White Island's highly-toxic crater lake has been captured bubbling away in a spectacular new video.
The large lake is full of liquid "more acidic than battery acid", creating a stunning - but deadly - sight.
Scientists first noticed collections of little pools forming in 2016, before the lake started merging together in 2017.
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"In the past few weeks, water has ponded on the floor of the active crater and started to reform a permanent lake," GNS Science said at the time.
"Volcanic activity is confined to the gas-rich vents on the western side of the active crater."
Since then, water levels have risen about 12-metres, drowning several fumarole vents and emitting clouds of steam.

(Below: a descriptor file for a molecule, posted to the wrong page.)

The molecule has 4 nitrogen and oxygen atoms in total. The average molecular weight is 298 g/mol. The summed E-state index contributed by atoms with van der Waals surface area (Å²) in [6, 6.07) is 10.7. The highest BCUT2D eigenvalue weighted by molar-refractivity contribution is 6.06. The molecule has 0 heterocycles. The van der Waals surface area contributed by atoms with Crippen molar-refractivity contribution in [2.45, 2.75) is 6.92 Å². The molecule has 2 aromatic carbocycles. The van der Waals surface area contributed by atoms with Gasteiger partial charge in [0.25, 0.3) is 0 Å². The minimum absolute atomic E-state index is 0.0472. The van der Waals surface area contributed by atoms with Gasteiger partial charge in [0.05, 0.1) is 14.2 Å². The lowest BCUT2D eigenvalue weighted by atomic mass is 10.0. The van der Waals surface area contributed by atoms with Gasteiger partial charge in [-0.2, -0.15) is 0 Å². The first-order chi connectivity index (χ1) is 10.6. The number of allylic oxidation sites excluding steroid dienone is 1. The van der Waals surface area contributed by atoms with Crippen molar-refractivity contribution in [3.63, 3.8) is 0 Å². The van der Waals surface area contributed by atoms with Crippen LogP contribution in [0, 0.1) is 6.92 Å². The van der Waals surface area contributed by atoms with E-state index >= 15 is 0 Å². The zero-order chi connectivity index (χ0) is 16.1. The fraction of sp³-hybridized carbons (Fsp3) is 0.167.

In 2018, "loud sounds" were heard coming from vents in the main crater of the volcano, and GNS Science said they would keep an eye on the volcano in case it becomes more active.
Now drone monitoring has resulted in an "amazing" video showing the green lake seething away like an angry cauldron.
The green colour is caused by "lots of sulphur" heated to around 120degC or more. Volcanology scientist Dr Geoff Kilgour says the lake is more acidic than battery acid, with a pH of zero.
"It's nasty stuff - not something you'd want to swim in," he told Newshub.
In 2018, GNS warned the overflow of the lake could pose a danger to people visiting the island.
"This danger relates to a large stream flowing across the main crater floor," scientists warned.
"The danger is mitigated, however, by the low probability of the lake outlet failing and a flood occurring."
The lake is currently 11-metres from the overflow level, although recently decreasing, and volcanologists are on site testing for changes.